The small Cornish town is host to all manner of odd occurrences, in Simon Nye\'s dark comedy. Dawn French and Catherine Tate star as Mary and Angela - a tempestuous lesbian couple, who will do anything to preserve their village from the hordes of holiday home buyers and thrill-seeking bungee-jumpers. Pretty much all outsiders are a target for suspicion.
Nye said, \'\'I wanted to show life in a small community because there\'s nothing like an inward-looking village for paranoia, jealousy and fear, and these emotions can be horribly funny. They say writers\' work gets darker as they get older, but in fact mine is generally getting sunnier and sillier.\'\'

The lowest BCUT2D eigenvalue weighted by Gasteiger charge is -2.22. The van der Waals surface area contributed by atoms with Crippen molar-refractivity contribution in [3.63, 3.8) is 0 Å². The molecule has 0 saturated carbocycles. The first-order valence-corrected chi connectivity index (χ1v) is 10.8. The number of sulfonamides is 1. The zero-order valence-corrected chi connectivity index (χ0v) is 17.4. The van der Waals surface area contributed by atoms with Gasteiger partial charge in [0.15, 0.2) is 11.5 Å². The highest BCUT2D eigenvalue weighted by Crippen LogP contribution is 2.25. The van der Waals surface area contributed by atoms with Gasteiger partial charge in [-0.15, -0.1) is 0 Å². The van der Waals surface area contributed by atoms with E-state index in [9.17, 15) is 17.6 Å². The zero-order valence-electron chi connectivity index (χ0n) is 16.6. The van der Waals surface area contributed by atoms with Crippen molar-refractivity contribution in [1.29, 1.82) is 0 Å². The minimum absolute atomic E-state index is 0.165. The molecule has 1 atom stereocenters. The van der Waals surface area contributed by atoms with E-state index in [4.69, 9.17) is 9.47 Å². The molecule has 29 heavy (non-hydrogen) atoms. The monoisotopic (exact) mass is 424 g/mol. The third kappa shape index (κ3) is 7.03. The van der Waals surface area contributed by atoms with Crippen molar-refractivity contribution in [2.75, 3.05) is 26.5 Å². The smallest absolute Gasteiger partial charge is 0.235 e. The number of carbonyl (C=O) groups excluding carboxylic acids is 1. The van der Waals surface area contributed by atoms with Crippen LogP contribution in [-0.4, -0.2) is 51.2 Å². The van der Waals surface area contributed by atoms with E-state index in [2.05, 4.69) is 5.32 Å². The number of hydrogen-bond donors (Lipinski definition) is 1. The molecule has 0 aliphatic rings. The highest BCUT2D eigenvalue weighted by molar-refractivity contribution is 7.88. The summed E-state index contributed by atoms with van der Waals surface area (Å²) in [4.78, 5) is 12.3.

Mary and Angela run the village shop, so encounter most of the villagers and passers-through on a daily basis. Though they are a long-term couple, maintaining a business and relationship for fifteen years, they are always on the lookout for new boyfriends. Or girlfriends. Or just anyone. \'\'I hope it’s clear that they are basically very happy together, even though they only got together originally because there was nobody else available,\'\' adds Nye.
How did French respond to her role? \'\'I wanted to do a darker sort of script because everything I\'ve done so far is a bit chirripy and especially Vicar was a bit squeaky clean.\'\'
Also appearing are Ann Marie Duff (Shameless, The Virgin Queen) as \'\'wickedly, weirdly witch\'\' Holly, and the appropriately odd-coiff\'d West Country hobbit, Bill Bailey as Doug.